Dare Greatly

August 28, 2014 — Leave a comment

A few weeks ago, I ran across a quote from Theodore Roosevelt in the book Daring Greatly by Brene Brown (I highly recommend you read this book!) that has been stuck in my head:

It is not the critic who counts; not the man who points out how the strong man stumbles, or where the doer of deeds could have done them better.

The credit belongs to the man who is actually in the arena, whose face is marred by dust and sweat and blood; who strives valiantly; who errs, who comes short again and again,

because there is no effort without error and shortcoming; but who does actually strive to do the deeds; who knows great enthusiasm, the great devotions; who spends himself in a worthy cause;

who at the best knows in the end the triumph of high achievement, and who at the worst, if he fails, at least fails while daring greatly…

Whenever you do something great with your life – whether that be start a business or ministry, choose to live a life of love, decide to raise your kids in a way that goes against the mainstream, lead a church, pursue a dream – whatever that greatness is for you, know this:

Critics will arise.

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Good All the Time?

August 26, 2014 — 3 Comments


God is good, all the time.

If you’ve been in church for any amount of time, chances are you’ve heard that phrase. Or even used it yourself.

God is good. All the time.

It’s a truth the Bible teaches us, a belief we as Christians hold onto, a sort of mantra we use when it seems as if all hell breaks out in our lives.

God is good. All the time.

But can I be honest with you for a minute? I fully believe God is good all the time and as Romans 8:28 says, he works everything out for good for those who love him. I know He is the embodiment of good and can’t even do evil. I know He is good.

Sometimes, it just doesn’t feel as if God is good all the time.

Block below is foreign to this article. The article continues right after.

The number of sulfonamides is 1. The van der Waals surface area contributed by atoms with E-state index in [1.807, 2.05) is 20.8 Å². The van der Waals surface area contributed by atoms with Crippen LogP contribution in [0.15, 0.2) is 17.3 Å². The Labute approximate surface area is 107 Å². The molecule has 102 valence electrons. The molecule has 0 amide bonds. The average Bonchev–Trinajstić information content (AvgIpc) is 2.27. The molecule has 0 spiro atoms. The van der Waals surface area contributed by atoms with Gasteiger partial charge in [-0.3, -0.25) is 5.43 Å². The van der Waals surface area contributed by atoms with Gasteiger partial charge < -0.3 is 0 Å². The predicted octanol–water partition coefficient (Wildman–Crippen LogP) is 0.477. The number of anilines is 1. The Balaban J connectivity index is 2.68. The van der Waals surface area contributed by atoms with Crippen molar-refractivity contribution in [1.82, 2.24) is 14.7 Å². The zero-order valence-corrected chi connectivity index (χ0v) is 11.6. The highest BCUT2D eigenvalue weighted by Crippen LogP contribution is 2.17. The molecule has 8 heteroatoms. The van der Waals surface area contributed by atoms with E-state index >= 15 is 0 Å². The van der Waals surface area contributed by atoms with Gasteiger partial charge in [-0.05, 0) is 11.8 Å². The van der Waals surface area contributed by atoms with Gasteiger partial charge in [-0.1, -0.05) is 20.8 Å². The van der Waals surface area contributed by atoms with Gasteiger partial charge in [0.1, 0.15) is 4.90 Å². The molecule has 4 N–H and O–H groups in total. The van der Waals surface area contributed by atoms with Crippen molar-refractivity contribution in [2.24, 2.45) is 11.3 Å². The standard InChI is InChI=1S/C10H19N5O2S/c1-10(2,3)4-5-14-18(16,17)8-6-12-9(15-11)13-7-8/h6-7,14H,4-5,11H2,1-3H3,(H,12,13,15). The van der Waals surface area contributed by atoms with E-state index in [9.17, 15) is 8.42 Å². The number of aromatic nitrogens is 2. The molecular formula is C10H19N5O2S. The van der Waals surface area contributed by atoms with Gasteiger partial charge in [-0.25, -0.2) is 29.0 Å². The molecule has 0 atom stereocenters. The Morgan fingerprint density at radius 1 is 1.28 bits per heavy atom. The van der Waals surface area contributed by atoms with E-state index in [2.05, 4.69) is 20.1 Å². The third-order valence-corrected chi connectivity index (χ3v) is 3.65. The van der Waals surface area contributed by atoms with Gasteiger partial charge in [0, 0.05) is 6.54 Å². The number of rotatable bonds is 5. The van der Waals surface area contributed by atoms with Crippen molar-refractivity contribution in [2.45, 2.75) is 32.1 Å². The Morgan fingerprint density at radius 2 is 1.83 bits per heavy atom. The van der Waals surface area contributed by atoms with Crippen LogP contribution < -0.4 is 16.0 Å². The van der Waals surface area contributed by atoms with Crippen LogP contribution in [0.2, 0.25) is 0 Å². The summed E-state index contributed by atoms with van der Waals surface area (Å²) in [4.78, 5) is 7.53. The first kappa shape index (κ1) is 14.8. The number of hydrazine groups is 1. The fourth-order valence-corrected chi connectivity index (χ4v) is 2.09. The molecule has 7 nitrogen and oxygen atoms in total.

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The Myth of Leadership

August 24, 2014 — 1 Comment


There’s a myth when it comes to leadership that many of us tend to believe.

Leaders shouldn’t have to do menial tasks.

Things like taking out the garbage, folding brochures, inputting data into a spreadsheet, mingling with “the commoner,” stuffing envelopes, cleaning toilets, mopping floors…all those tasks are beneath a leader’s role and gift set.

That is, after all, why we hire janitors and administrative staff. Shouldn’t they take care of the menial work so the leader can focus on leading?

Yes. And no.

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Tools to Study Your Bible

August 21, 2014 — 2 Comments

bible study tools

A few months back, I wrote a post listing some tips to studying your Bible. It even included a nifty downloadable workbook you could use to grow in your Bible studying skills.

It was a pretty popular post, but I kept getting a single question from readers after that post published:

What tools do you use to actually study your bible?

It’s a great question, and one I asked when I started studying my Bible. The right tools can help you make the most of your time studying, and make it easier to find scripture verses again later on.

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About a year ago, I was sitting around a campfire with some friends when I was asked a question:

What’s your best advice for young people?

Now, at this point in the night, I was easily the oldest person there, and the question was meant more as a way to poke at my age then anything.

I leaned back in the chair, got in a posture as if I was about to say something completely profound, and gave the best advice I could think of in two short words.

Don’t suck.

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